Updated September 17, 2018: The Trump Administration has set the implementation date of the latest rounds of 10% Tariffs as September 24, increasing to 25% on January 1, 2019.
A very good percentage of people who read this blog are importers from China who are selling into America.
Starting August 23, a new list of $16 billion in products were hit with duties. Will you be affected? What can you do? And what is the prognosis going forward?
The List of Products Affected By Trump’s Tariffs
Trump’s list of items to be tariffed has come in four stages. The first two affected roughly $50 billion of the United States’ $500 billion of imports from China. The third list, which goes into effect on September 24, affects $200 billion of goods. List 4 is not yet proposed but it seems an eventuality and would seemingly affect all remaining goods not hit by List 1, List 2, or List 3.
The first two lists have 25% tariffs while the third list has 10% tariffs from September 24, 2018 – December 31, 2018. After that, they go up to 25%. These tariffs are in addition to any existing tariffs (i.e. if your item currently has 10% tariffs, an additional 25% tariff would increase the overall rate to 35%).
Below is a complete list of all the products affected by Trump’s tariffs. These are lists of HS Codes. If you are an importer and do not keep accurate records of your HS codes now is the time to review your previous customs forms and figure out what these codes are for your products.
|List 1 – July 6, 2018 (25%) – $16 Billion (25%)||List 2 – August 23, 2018 – $23 Billion (25%)||List 3 – September 24,2018 – , $200 Billion (10%), Increasing to 25% on January 1, 2019||List 4, Not Proposed, All Other Products|
|Download the list of Affected Items for Round 1, July 6 (PDF)||Download the list of Affected Items for Round 2, August 23 (PDF)||Download the list of Potential Items for Round 3, September 24 (PDF)||TBD|
Are You Affected by These Tariffs?
The first two lists largely targeted non-consumer products such as industrial products, medical products, transportation products, etc. In other words, there is a very good chance that the average Amazon seller was not affected by List 1 or List 2 of increased tariffs.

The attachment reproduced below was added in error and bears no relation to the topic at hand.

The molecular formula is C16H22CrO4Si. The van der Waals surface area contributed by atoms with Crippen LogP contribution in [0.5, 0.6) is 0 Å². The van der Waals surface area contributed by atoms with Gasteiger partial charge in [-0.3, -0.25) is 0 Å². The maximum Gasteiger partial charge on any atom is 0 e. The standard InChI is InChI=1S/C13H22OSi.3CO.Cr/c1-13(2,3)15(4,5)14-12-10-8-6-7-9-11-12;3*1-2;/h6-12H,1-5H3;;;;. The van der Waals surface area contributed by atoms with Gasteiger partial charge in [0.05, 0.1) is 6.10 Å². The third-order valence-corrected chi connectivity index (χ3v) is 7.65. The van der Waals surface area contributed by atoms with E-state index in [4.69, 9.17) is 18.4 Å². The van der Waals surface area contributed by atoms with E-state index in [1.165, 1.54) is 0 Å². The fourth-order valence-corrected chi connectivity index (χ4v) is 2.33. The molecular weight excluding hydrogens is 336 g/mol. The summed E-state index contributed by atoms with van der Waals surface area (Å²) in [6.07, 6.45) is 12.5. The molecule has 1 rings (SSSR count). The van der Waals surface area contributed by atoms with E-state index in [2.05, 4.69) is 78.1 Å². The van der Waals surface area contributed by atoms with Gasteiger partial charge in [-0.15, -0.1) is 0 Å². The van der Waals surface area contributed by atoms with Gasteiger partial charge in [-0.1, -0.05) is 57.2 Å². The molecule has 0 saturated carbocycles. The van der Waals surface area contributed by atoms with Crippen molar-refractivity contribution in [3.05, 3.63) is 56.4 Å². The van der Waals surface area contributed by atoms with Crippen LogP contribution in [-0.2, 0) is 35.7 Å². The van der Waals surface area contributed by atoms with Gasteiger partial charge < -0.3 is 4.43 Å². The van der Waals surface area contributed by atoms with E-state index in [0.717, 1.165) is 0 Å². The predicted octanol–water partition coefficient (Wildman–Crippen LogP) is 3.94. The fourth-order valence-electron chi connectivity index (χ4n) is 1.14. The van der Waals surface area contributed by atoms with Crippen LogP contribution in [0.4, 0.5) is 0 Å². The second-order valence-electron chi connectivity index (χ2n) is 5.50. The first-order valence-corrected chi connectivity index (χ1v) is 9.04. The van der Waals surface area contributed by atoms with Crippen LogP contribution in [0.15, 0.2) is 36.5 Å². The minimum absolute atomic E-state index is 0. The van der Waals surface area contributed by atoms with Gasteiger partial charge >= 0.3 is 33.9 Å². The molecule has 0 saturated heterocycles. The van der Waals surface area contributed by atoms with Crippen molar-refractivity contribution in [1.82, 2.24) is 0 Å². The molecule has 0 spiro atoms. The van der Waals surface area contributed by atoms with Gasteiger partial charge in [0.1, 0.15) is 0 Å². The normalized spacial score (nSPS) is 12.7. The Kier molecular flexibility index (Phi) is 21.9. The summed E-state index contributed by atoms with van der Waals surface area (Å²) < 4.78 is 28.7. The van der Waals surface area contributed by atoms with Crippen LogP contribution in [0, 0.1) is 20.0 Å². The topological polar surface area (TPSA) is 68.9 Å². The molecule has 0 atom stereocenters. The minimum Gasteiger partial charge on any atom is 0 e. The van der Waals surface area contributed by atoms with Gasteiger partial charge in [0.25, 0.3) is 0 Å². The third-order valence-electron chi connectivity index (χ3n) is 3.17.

List 3 of products is much more consequential and starts to affect consumer goods – in other words, List 3 of products very well may affect you. This list, nor the date they will be implemented is not yet finalized but public consultations are ending this week and they will likely come into effect by the end of the year. The first thing you should do is review this list of HS codes and see if you are potentially affected.
List 4 has not yet been announced but it’s a fairly safe assumption that if negotiations do not go well with China, it is more a question of when than if. This list would seemingly affect all goods not hit by List 1, List 2, or List 3.
What You Can & Cannot Do About These Tariffs
There are some simple steps you can take to minimize the impact of these proposed tariffs on Chinese products.
What you should do:
- Review your products’ HS codes immediately and determine if they are affected by List 1, List 2, or List 3
- If you have any products impacted by List 3, try to get these shipped to you ASAP to avoid being hit
- Inventory plan for the possibility that the mid-term elections in November may cause a resolution to the trade dispute
What you shouldn’t do:
- Deliberately mis-classify your goods to avoid lower duties
The most important thing you can do is to determine if you will have any products impacted by the new duties. If you’re hit by List 1 or List 2, I’m sorry. You’re pretty much stuck with the new duties. The good news is that the United States has mid-term elections in November – if a deal is to be struck with China, it would be as good a bet as any to suspect a deal would be struck just before these elections so the Republicans can show to their voters a ‘win against China’. The bad news is that if a deal isn’t struck by November then there will be little political motivation for the Trump administration to strike a deal any time soon after.
In the very near future, List 3 will likely come into effect. You will likely have a month or two to prepare before this list is implemented. If you a shipment nearing completion, now is the time to encourage your supplier to get your goods shipped as soon as possible!
What you should not do is look at deliberately mis-classifying your items to avoid duties. What many people do not realize is that your shipments are not fully ‘liquidated’ until 12 months after clearance into the United States. This means that your shipments can be reviewed for up to 12 months after clearance to assess whether they have had the correct HS Code applied (you know that Bond you pay for when importing goods into the United States? This is to pay for your duties in the event you are re-assessed and can’t afford to pay up). You can be sure post-clearance audits of shipments will increase significantly in the future.
At the very least, every time a new round of duties is announced it is an extreme annoyance for importers. While consumers will ultimately pay the bill, in the short term it’s left to us importers who are paying the cost as we’ll be loathe to increase prices. Fortunately for importers, and unfortunately for consumers, in the long run prices will rise and consumers will be the real ones paying the cost. The good news is that like most trade disputes, this is one that will likely eventually be resolved, and hopefully quickly.